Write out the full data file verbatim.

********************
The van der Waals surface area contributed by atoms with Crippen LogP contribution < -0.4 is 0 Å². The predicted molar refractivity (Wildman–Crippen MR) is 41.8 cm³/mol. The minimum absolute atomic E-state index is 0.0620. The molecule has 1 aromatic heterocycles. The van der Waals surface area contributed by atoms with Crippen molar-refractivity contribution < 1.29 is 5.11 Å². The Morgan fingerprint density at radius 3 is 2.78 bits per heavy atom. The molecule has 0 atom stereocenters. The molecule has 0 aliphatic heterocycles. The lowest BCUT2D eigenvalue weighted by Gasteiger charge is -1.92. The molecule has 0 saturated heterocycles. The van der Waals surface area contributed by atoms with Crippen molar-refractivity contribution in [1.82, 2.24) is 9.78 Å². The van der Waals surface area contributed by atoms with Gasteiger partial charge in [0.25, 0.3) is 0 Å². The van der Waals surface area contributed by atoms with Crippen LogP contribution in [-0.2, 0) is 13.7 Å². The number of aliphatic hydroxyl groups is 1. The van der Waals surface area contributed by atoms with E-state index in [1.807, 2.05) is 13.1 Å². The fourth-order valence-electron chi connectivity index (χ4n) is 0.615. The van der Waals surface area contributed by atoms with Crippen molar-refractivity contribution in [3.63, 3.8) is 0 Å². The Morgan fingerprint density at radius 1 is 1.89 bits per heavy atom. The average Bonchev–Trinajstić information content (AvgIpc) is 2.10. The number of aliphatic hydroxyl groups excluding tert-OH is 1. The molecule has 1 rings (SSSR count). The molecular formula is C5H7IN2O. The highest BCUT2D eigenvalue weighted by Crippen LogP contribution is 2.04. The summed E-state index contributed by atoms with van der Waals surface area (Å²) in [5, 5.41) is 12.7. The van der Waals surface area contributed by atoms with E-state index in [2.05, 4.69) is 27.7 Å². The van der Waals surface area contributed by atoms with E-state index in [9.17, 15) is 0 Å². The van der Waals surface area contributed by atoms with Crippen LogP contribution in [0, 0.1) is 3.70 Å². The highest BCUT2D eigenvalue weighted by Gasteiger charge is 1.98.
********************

The van der Waals surface area contributed by atoms with Crippen LogP contribution < -0.4 is 0 Å². The predicted molar refractivity (Wildman–Crippen MR) is 41.8 cm³/mol. The minimum absolute atomic E-state index is 0.0620. The molecule has 1 aromatic heterocycles. The van der Waals surface area contributed by atoms with Crippen molar-refractivity contribution < 1.29 is 5.11 Å². The Morgan fingerprint density at radius 3 is 2.78 bits per heavy atom. The molecule has 0 atom stereocenters. The molecule has 0 aliphatic heterocycles. The lowest BCUT2D eigenvalue weighted by Gasteiger charge is -1.92. The molecule has 0 saturated heterocycles. The van der Waals surface area contributed by atoms with Crippen molar-refractivity contribution in [1.82, 2.24) is 9.78 Å². The van der Waals surface area contributed by atoms with Gasteiger partial charge in [0.25, 0.3) is 0 Å². The van der Waals surface area contributed by atoms with Crippen LogP contribution in [-0.2, 0) is 13.7 Å². The number of aliphatic hydroxyl groups is 1. The van der Waals surface area contributed by atoms with E-state index in [1.807, 2.05) is 13.1 Å². The fourth-order valence-electron chi connectivity index (χ4n) is 0.615. The van der Waals surface area contributed by atoms with Crippen molar-refractivity contribution in [3.63, 3.8) is 0 Å². The Morgan fingerprint density at radius 1 is 1.89 bits per heavy atom. The average Bonchev–Trinajstić information content (AvgIpc) is 2.10. The number of aliphatic hydroxyl groups excluding tert-OH is 1. The molecule has 1 rings (SSSR count). The molecular formula is C5H7IN2O. The highest BCUT2D eigenvalue weighted by Crippen LogP contribution is 2.04. The summed E-state index contributed by atoms with van der Waals surface area (Å²) in [5, 5.41) is 12.7. The van der Waals surface area contributed by atoms with E-state index in [2.05, 4.69) is 27.7 Å². The van der Waals surface area contributed by atoms with E-state index in [9.17, 15) is 0 Å². The van der Waals surface area contributed by atoms with Crippen LogP contribution in [0, 0.1) is 3.70 Å². The highest BCUT2D eigenvalue weighted by Gasteiger charge is 1.98.